Blog Post #2 “The Respect Elders Deserve” – Matthew Fuller

One thing that really struck me in my first week in Thailand was the idea of socio-cultural environment through the Human Ecology Model. The socio-cultural environment can be described as relationships, beliefs, language, laws, and cultural values and norms. I find this idea a lot different in Thailand than in the United States. For instance, I feel that in Thailand the elders are much more respected and are looked upon as people with wisdom and experiences that can benefit the community. I am not saying it is non-existent in the U.S. but it seems to be much more apparent here in the culture. One experience I had was when we visited the Chiang Dao School, the kids were so awesome and extremely respectful of their teaches and faculty. They were not only respectful to them but also to us foreigners, always properly greeting and staying engaged. It was really cool to see. I think this is extremely important due to the fact not only can you learn from the experiences and wisdom of an elder, but I believe it brings a sense of unity and foundation for a  strong community.

Another thing I have noticed is the diversity in Thailand. There are so many rich cultures in Thailand that are so different from each other.   It seems that everyone has a sense of Thai nationality, but also has rich traditions that are unique to their specific culture. It was also saddening to hear that minority groups are discriminated by some Thai people.  When visiting Pha Nok Kok village I was immersed in the Hmong  culture and was blown away about their traditions and culture. I loved how I could relate differences and similarities to my own culture to a culture that I had no prior knowledge of before this trip. It was an unforgettable experience to say the least. I found it also really cool to see the Hmong students in the group get to speak with the locals of the village. My fellow classmate Sia, did a wonderful job translating to English for a village elder as he was speaking to us.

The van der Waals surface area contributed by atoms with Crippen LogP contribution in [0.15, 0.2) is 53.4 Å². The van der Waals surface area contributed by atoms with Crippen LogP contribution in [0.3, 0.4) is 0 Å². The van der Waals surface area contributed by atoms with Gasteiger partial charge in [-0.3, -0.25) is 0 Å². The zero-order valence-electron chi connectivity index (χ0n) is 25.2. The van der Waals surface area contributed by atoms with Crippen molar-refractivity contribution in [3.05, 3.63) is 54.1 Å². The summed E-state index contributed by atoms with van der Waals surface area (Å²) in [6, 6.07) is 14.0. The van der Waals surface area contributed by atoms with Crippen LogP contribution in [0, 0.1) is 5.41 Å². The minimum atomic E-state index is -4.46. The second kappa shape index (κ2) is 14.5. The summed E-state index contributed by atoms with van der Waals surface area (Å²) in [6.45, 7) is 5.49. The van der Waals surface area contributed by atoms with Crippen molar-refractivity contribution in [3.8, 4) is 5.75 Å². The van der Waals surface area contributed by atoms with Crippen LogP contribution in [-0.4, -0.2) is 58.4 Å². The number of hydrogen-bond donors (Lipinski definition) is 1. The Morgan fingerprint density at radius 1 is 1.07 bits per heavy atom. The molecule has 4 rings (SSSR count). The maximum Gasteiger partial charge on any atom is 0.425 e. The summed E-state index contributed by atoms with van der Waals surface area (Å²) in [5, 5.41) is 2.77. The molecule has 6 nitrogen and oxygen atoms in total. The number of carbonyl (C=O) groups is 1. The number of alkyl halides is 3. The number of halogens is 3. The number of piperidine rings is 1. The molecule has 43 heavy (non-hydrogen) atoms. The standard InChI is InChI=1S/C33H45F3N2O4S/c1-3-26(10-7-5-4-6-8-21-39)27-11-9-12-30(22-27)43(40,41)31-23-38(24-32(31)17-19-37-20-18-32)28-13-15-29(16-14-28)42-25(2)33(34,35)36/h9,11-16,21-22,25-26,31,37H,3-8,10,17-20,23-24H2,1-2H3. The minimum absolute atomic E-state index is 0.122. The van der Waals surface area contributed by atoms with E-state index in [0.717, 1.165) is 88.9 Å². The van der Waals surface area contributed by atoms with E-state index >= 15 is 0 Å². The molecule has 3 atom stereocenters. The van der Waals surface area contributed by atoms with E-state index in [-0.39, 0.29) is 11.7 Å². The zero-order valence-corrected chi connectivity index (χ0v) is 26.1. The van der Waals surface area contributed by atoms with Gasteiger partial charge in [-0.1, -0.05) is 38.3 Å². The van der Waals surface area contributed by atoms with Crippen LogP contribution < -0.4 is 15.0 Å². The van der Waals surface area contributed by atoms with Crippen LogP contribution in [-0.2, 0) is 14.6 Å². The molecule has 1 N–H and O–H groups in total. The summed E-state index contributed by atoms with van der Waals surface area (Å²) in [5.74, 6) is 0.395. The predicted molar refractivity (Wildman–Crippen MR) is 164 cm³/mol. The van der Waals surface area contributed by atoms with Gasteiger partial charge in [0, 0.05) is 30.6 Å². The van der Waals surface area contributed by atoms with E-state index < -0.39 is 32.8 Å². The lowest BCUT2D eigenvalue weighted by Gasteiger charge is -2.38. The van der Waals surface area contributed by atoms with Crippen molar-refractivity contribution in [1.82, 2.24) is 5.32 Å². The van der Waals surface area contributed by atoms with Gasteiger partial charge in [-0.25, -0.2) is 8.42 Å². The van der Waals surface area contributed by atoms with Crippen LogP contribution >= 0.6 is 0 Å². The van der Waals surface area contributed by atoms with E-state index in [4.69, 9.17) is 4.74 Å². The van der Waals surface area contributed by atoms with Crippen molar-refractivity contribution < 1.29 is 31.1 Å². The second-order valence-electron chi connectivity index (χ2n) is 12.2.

Overall, the first week has been a truly eye opening and an experience incomparable to anything that I have ever done. I have met so many wonderful people and learned so many things that I cannot wait to see what the next weeks are like!

Photo of Acharn Cathy and my classmates and I with students of the Chang Dao School.


3 thoughts on “Blog Post #2 “The Respect Elders Deserve” – Matthew Fuller”

  1. I also agree with you that people in Thailand are very respectful to elders and foreigners. Every where I go, I can see that people show me respect and I also show them respect in return. By respecting each other, I can see that it really shows a sense of welcoming and unity in the community like you said.

  2. I found it interesting that you see very little in the U.S inreguards to respecting your elders. At first I wanted to disagree with you, but I have seen it. In my family elders are to be respected at all times, yet in my friends family she says whatever she wants to them with no respet. I also love the diversity and seeing how Thailand is also made up of different cultures.

  3. Thanks for the compliment Matthew. I agree with you. In the US we are taught to be more individualized, thus respecting for the elders are not really apparent and taught. Being born in Thailand and into a culture that values this respect of the elders, I have seen and experienced this first handed. I love seeing my family focusing and listening to what my Mom has to say whenever we have a meeting. Most of what my mom say in the meetings are from years and years of experiences and wisdom, and it makes me so proud when everything works out. Respecting elders create a sense of belonging, respected, loved, and valued within the community. While it’s a beautiful value that we all should cherish, I am afraid that it will eventually fade with the more individualize generations nowadays.

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